Post submitted by Mary-Ellen Phelps Deily, Education Week reporter and author of the Beyond Schools blog.
You hear it again and again. When school lets out for the summer, some children thrive and others fall behind. Research has found that far too many poor children lose significant ground in terms of learning over the summer months and that summer time is not on their side.
"Time is so precious," Cincinnati Superintendent of Schools Mary Ronan said in an interview on Monday. "We realized that our youngsters in our lowest-performing schools needed additional time on task."
And so, Ronan and her colleagues in the 34,000-student district launched Fifth Quarter last year, providing an additional month of learning and enrichment for children in struggling elementary schools in the city. For her efforts, Ronan was one of five 2010 Champions of Summer Learning honored by the National Summer Learning Association (NSLA) this week.
The Fifth Quarter offers free, full-day academic and enrichment programs for students in 16 elementary schools. Mornings are devoted to academics and afternoons to field trips, art programs, and other enrichment activities run by organizations partnering with the Cincinnati schools. The district has opted to use $3.6 million in federal stimulus funding to extend the program for three years.
Earlier this month, the NSLA recognized Cincinnati's efforts as an example of the kind of new and innovative approach to summer learning that the association hopes more schools and districts will adopt. All of the Champions embrace the NSLA view that summer learning should go beyond traditional remedial approaches.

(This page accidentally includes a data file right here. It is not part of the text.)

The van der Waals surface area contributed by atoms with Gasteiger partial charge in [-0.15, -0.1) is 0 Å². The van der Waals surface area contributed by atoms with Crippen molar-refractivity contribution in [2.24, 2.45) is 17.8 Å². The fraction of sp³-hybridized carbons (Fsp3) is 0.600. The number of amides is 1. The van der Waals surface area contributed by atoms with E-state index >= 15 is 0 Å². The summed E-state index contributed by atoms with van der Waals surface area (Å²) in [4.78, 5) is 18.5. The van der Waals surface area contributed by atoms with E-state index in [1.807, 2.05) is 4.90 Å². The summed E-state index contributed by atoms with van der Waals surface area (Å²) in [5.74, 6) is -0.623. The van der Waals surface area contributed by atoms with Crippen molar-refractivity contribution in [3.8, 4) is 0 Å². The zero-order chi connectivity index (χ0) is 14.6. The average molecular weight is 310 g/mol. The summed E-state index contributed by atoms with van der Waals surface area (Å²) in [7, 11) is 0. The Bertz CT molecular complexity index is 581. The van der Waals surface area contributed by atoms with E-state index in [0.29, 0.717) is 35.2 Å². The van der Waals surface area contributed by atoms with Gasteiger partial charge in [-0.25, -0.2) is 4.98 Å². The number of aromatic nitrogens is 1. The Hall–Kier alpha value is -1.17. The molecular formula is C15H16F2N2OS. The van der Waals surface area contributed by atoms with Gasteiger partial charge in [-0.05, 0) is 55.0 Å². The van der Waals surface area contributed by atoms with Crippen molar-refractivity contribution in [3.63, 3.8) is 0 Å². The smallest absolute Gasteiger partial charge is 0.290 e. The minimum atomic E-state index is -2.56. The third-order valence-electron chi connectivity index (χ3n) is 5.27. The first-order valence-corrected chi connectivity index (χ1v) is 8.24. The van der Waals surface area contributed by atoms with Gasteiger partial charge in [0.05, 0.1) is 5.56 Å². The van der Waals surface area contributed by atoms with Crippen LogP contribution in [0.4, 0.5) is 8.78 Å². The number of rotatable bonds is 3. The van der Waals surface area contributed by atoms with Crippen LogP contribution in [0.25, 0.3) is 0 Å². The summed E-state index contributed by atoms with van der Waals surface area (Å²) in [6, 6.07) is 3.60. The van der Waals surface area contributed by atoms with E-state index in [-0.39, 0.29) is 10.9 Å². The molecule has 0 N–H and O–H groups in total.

In addition to Ronan, the other Champions are:
- NASA administrator Charles Bolden, who has spearheaded the three-year, $10 million NASA Summer of Innovation project, which focuses on science, technology, engineering, and math (STEM) learning for middle school students.
- Former Houston Mayor Bill White (now the Democratic candidate for governor of Texas) for his dedication to Houston's Summer Opportunity Sessions, which offer a four-week summer math and science enrichment program aligned to national standards. The NSLA says White is making summer learning "an important component of his gubernatorial campaign."
- State Senator Mark DeSaulnier of California, a Democrat who has been a leader on summer learning issues in the state legislature and chairs the California Legislative Task Force on Summer & Intersession Enrichment.
- Jacksonville, Fla., Mayor John Peyton, a Republican who launched an anticrime initiative called the Jacksonville Journey, which supports summer camps and summer job programs for at-risk youths, among other efforts. The NSLA reports that Jacksonville will serve a total of 5,725 children in full-day, six-week, low-cost summer camps this year.
"The actions of the 2010 Summer Learning Champions speak volumes about their commitment to youth and the ability of summer learning programs to help close the achievement gap in this country," says Ron Fairchild, the CEO of NSLA, in a news release.